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Pest Information

Mexican Whorled Milkweed

Mexican Whorled Milkweed

  • Latin Name: Asclepias Fascicularis
  • Common Name: Mexican Whorled Milkweed
  • Other Names: Narrow leaf milkweed, whorled milkweed

Pest Details

Mexican Whorled Milkweed
Mexican Whorled Milkweed

Origin:

Native to Mexico and possibly western United States. Now widely distributed in the west at lower elevations.

Biology:

Like most milkweeds it contains toxic chemicals, and can be injurious to livestock when eaten green or as a dry contaminant in hay. Milkweeds are the foodplants of the Monarch Butterfly and other species in the family Danaidae. A perennial broadleaf plant that can be found in almost any moist or dry situation. An extremely deep taproot allows it to survive in very dry situations. Growth is from seeds, or from creeping underground roots. The seeds have long, silky tufts of hair at their upper end, and when released by the wind may be carried long distances. Seeds germinate in the spring, along with regrowth of foliage from the roots, and the plants mature throughout the summer, with foliage dying in cold weather.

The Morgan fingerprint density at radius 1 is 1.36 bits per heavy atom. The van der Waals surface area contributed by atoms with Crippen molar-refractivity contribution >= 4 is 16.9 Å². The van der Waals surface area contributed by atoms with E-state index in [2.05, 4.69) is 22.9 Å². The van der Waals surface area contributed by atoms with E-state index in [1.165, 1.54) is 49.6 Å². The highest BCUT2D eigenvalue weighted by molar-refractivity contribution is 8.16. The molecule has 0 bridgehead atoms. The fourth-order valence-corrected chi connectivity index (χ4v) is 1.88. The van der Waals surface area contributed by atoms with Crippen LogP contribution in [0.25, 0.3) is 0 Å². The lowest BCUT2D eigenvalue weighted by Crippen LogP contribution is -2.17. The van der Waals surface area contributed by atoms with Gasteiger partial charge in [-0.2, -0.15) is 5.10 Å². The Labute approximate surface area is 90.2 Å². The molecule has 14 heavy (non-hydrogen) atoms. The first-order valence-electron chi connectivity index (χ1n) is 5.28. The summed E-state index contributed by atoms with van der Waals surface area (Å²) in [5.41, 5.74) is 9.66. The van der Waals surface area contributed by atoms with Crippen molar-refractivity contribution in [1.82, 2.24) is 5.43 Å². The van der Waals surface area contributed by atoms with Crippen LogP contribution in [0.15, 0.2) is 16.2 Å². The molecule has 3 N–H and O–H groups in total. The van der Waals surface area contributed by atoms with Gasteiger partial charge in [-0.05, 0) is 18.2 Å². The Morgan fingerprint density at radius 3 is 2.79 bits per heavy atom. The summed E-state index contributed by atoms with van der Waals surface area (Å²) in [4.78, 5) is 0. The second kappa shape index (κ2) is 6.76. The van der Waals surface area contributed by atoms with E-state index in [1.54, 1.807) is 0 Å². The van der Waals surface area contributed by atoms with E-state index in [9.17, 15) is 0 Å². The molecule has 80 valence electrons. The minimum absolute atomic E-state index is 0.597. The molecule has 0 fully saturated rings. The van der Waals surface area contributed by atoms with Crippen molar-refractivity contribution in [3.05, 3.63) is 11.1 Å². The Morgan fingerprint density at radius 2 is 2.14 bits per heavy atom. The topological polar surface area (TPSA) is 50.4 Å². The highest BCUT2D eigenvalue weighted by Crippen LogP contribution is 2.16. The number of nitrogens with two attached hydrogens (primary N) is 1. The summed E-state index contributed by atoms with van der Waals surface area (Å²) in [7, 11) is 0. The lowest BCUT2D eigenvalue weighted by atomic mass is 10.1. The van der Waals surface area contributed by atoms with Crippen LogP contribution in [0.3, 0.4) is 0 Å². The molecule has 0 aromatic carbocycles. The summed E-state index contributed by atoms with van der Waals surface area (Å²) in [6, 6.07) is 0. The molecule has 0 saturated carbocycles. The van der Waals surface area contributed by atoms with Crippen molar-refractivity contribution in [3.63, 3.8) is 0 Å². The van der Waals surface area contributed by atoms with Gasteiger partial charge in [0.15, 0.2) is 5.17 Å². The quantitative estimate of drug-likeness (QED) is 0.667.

Identification:

Mature plants may be as tall as 40 inches, with numerous green stems originating from root stocks at the base. Stems are nearly hairless. Leaves occur in whorls at nodes along the stem, with 3 to 6 leaves in a whorl. Leaves are dark green, and very long and narrow, perhaps 5 inches long. They have short stalks and are distinctly folded along the mid-vein. Flowers are pink to whitish and are in large clusters at the ends of long stalks. Each individual flower also is on a long stalk.

Characteristicts Important to Control:

Perennial with regrowth from spreading roots. Seed dispersal in the wind may carry seeds long distances.

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